VVIP medical tourism
Nepali people take their high-ranking politicians so slightly because there is often a huge gulf between their lofty words and puny actions. During his nine months in office, former Prime Minister KP Sharma Oli, in order to burnish his nationalist credentials, repeatedly invoked the greatness of our ancestors and the indomitable spirit of Nepali people. A proud Nepali, he said he would never give in to pressure tactics of foreign powers. He also pointed out the urgent need to diversify Nepal’s trade and to make the country self-sufficient. But this is the same person who, whenever there is a problem with his health, however small, likes to jet off to India and Thailand (where he is right now) for treatment.
This despite the assurance of Nepali doctors that they are more than capable of looking after him. Likewise, former President Ram Baran Yadav is reportedly seeking at least Rs 10 million from the state for his ‘treatment’ abroad. Nepali Congress President Sher Bahadur Deuba is in Singapore for ‘regular check-up’. Such medical tourism of our VVIPs, at considerable state expense, is unjustifiable.
We are no Luddites. We realize that our healthcare system, despite the pretentions of some of our private hospitals, is by no means world-class. Many modern medical gadgets seen in hospitals in the developed countries are missing here. When there are equipments, there might not be competent people to operate them. We also get to frequently hear of inexcusable neglect of hospitals that led to serious health complications, even deaths. But as any family that has over the year relied on Nepal’s healthcare system knows, our doctors and hospitals are also quite competent, especially if you know how to navigate the system. There are now many super-specialty hospitals, top-notch lab testing facilities, and doctors who have attended some of the best medical schools in the world, right here in Nepal. But the likes of Deuba and Oli clearly don’t trust the system enough. They don’t need to when they can easily tap state resources to fund their expensive medical trips abroad, perhaps followed by a nice-little family vacation in Bangkok or New York. But such extravagance of our political class greatly disappoints common folks.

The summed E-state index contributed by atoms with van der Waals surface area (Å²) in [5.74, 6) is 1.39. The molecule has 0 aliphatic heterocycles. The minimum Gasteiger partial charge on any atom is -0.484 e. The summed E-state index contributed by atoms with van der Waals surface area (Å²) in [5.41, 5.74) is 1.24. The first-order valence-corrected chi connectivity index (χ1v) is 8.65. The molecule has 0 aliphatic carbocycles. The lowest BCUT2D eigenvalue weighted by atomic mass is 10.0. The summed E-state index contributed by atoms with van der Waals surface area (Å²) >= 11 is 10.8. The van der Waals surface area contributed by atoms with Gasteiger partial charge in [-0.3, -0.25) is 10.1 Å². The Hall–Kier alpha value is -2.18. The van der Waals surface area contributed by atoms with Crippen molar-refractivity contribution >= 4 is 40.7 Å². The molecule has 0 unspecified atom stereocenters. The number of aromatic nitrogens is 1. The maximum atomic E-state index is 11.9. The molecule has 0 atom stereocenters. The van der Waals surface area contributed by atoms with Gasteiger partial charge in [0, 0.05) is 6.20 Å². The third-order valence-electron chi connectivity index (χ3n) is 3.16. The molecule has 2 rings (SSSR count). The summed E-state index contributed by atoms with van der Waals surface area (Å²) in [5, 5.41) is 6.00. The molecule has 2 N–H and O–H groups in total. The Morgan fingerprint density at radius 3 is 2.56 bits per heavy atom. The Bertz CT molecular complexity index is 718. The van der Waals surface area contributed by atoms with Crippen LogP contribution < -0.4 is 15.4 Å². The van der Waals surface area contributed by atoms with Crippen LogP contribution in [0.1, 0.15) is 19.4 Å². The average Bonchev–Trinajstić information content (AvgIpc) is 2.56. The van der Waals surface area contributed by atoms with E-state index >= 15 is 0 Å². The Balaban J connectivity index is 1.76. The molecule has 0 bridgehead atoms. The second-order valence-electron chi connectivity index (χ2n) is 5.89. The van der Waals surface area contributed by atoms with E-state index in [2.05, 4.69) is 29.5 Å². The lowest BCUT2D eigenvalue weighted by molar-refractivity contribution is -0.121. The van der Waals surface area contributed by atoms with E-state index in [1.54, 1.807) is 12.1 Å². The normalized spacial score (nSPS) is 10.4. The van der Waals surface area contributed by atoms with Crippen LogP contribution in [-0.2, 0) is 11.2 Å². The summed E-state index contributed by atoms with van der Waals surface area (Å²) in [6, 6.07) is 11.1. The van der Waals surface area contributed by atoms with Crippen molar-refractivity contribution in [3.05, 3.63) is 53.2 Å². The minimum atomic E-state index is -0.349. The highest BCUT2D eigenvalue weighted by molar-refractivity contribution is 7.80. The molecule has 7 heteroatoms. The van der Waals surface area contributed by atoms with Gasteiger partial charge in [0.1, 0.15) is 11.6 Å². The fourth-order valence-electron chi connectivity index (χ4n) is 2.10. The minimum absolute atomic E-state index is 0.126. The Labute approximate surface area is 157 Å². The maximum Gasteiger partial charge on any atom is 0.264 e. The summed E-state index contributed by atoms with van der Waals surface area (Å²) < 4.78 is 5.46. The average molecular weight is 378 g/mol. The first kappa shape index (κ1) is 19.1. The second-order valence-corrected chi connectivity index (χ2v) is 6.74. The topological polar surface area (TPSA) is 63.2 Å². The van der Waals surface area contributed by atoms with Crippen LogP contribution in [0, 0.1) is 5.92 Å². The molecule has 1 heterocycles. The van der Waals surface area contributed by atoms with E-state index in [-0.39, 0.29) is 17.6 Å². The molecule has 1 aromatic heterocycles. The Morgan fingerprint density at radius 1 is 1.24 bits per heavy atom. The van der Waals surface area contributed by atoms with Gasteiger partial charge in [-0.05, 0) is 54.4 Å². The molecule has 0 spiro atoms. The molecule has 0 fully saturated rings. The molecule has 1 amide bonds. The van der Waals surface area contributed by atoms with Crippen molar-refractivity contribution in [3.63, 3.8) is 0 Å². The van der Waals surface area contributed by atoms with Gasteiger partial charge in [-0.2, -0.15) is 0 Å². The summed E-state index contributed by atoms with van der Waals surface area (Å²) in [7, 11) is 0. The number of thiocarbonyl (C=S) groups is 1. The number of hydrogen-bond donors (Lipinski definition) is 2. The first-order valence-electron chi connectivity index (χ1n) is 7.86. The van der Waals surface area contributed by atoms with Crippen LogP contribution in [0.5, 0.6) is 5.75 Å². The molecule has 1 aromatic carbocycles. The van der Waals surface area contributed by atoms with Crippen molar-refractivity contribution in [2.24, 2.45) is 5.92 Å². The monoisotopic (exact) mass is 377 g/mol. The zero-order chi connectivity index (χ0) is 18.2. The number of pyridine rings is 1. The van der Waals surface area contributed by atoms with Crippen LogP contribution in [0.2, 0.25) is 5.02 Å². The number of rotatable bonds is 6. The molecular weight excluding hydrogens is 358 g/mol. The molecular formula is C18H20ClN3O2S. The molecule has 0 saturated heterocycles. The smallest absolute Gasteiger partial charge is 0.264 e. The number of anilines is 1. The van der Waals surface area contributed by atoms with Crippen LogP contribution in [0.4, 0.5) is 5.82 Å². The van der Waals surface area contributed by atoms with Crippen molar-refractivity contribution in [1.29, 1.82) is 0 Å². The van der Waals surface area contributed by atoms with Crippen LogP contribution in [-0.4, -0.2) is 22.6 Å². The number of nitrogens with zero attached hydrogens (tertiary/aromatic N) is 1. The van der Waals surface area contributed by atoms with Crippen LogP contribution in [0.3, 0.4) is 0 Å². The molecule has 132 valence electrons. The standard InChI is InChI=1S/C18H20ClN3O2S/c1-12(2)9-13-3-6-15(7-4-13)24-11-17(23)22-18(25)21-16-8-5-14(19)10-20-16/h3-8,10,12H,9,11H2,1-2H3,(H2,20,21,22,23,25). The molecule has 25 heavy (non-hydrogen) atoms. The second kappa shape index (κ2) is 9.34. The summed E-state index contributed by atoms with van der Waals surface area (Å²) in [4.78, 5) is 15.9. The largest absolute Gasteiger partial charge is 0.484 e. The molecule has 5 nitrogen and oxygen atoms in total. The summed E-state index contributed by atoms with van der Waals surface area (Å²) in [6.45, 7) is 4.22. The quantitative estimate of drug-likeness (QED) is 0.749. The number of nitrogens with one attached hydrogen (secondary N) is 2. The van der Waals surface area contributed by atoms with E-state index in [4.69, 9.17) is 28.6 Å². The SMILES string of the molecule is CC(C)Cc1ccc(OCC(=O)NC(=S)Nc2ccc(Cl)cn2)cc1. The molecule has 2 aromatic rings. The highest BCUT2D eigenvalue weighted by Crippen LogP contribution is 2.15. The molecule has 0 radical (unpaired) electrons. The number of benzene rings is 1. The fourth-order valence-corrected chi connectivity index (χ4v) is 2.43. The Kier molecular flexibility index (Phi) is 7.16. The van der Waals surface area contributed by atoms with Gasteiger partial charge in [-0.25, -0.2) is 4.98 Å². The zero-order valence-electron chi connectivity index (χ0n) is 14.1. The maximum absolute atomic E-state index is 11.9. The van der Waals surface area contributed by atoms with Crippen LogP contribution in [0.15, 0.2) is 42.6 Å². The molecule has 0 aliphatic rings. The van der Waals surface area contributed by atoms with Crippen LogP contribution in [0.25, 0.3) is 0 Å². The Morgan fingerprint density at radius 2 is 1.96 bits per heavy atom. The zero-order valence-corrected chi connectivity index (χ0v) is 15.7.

It makes them suspect the intent of their elected representatives. But since they think they can do nothing about it, the only way to have peace of mind is to look the other way, to simply not bother about their self-serving politicians. While that may be a logical response, it is also a dangerous one for the nascent democracy. A functioning democracy needs active participation of its citizens in public affairs. Moreover, only a politically aware citizenry is capable of making informed choices during periodic elections.
But when people see that their chosen representatives are only concerned about increasing their personal power and wealth, with seemingly no one to stop them, it is hard for them to keep themselves motivated to play their parts as responsible citizens. This (short-term gain) is counterproductive for democratic parties, too, as the public starts hankering for ‘benevolent dictators’ to put the shameless politicians in their place. The likes of Oli and Deuba have more than enough wealth to seek treatment abroad on their own, if go they must. But if they want to be better trusted, they must first learn to trust the institutions in the country on which millions of Nepalis, their electorate, rely on for their health and wellbeing.